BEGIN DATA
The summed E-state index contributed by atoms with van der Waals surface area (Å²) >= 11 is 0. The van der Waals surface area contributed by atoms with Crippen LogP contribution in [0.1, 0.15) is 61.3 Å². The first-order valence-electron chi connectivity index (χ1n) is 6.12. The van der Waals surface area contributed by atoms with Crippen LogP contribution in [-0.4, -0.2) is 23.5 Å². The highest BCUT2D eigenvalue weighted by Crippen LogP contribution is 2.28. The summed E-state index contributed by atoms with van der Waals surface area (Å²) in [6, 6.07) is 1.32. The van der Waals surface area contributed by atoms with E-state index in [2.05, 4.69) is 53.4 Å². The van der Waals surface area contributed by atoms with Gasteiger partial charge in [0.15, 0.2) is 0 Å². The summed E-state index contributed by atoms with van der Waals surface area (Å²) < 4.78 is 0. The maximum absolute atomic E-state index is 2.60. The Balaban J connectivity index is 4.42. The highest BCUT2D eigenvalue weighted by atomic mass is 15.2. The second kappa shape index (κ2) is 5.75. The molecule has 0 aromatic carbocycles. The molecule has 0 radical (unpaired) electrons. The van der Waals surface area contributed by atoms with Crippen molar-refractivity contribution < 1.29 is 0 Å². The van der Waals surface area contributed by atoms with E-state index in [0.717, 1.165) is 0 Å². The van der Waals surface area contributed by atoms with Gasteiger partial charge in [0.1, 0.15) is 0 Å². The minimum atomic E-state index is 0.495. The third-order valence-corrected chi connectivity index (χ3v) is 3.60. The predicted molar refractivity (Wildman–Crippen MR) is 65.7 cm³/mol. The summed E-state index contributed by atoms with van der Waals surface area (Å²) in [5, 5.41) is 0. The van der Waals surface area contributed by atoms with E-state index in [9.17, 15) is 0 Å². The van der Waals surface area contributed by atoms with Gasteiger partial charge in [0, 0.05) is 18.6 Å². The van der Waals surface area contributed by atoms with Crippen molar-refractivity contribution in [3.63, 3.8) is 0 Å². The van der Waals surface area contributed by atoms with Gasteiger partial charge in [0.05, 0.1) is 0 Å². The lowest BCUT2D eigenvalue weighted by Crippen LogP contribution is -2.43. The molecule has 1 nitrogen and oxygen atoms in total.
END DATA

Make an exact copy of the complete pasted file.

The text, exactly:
The summed E-state index contributed by atoms with van der Waals surface area (Å²) >= 11 is 0. The van der Waals surface area contributed by atoms with Crippen LogP contribution in [0.1, 0.15) is 61.3 Å². The first-order valence-electron chi connectivity index (χ1n) is 6.12. The van der Waals surface area contributed by atoms with Crippen LogP contribution in [-0.4, -0.2) is 23.5 Å². The highest BCUT2D eigenvalue weighted by Crippen LogP contribution is 2.28. The summed E-state index contributed by atoms with van der Waals surface area (Å²) in [6, 6.07) is 1.32. The van der Waals surface area contributed by atoms with E-state index in [2.05, 4.69) is 53.4 Å². The van der Waals surface area contributed by atoms with Gasteiger partial charge in [0.15, 0.2) is 0 Å². The summed E-state index contributed by atoms with van der Waals surface area (Å²) < 4.78 is 0. The maximum absolute atomic E-state index is 2.60. The Balaban J connectivity index is 4.42. The highest BCUT2D eigenvalue weighted by atomic mass is 15.2. The second kappa shape index (κ2) is 5.75. The molecule has 0 aromatic carbocycles. The molecule has 0 radical (unpaired) electrons. The van der Waals surface area contributed by atoms with Crippen molar-refractivity contribution < 1.29 is 0 Å². The van der Waals surface area contributed by atoms with E-state index in [0.717, 1.165) is 0 Å². The van der Waals surface area contributed by atoms with Gasteiger partial charge in [0.1, 0.15) is 0 Å². The minimum atomic E-state index is 0.495. The third-order valence-corrected chi connectivity index (χ3v) is 3.60. The predicted molar refractivity (Wildman–Crippen MR) is 65.7 cm³/mol. The summed E-state index contributed by atoms with van der Waals surface area (Å²) in [5, 5.41) is 0. The van der Waals surface area contributed by atoms with E-state index in [9.17, 15) is 0 Å². The van der Waals surface area contributed by atoms with Gasteiger partial charge in [0, 0.05) is 18.6 Å². The van der Waals surface area contributed by atoms with Crippen molar-refractivity contribution in [3.63, 3.8) is 0 Å². The van der Waals surface area contributed by atoms with Gasteiger partial charge in [0.05, 0.1) is 0 Å². The lowest BCUT2D eigenvalue weighted by Crippen LogP contribution is -2.43. The molecule has 1 nitrogen and oxygen atoms in total.